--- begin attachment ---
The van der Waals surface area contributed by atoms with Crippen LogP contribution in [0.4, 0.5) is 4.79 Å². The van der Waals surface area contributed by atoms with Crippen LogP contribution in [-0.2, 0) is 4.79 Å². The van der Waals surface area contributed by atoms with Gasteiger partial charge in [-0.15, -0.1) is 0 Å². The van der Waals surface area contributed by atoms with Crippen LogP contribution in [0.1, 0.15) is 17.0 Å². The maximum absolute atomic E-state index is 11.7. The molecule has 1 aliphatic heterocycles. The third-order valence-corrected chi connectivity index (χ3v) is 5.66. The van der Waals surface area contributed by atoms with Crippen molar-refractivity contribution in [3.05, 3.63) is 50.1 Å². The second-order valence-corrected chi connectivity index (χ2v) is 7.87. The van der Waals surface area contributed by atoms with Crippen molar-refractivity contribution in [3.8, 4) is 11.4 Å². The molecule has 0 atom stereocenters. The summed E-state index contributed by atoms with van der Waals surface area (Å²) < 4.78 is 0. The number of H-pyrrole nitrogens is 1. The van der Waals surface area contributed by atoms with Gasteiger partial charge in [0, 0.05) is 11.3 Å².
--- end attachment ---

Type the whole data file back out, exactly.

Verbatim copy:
The van der Waals surface area contributed by atoms with Crippen LogP contribution in [0.4, 0.5) is 4.79 Å². The van der Waals surface area contributed by atoms with Crippen LogP contribution in [-0.2, 0) is 4.79 Å². The van der Waals surface area contributed by atoms with Gasteiger partial charge in [-0.15, -0.1) is 0 Å². The van der Waals surface area contributed by atoms with Crippen LogP contribution in [0.1, 0.15) is 17.0 Å². The maximum absolute atomic E-state index is 11.7. The molecule has 1 aliphatic heterocycles. The third-order valence-corrected chi connectivity index (χ3v) is 5.66. The van der Waals surface area contributed by atoms with Crippen molar-refractivity contribution in [3.05, 3.63) is 50.1 Å². The second-order valence-corrected chi connectivity index (χ2v) is 7.87. The van der Waals surface area contributed by atoms with Crippen molar-refractivity contribution in [3.8, 4) is 11.4 Å². The molecule has 0 atom stereocenters. The summed E-state index contributed by atoms with van der Waals surface area (Å²) < 4.78 is 0. The number of H-pyrrole nitrogens is 1. The van der Waals surface area contributed by atoms with Gasteiger partial charge in [0, 0.05) is 11.3 Å².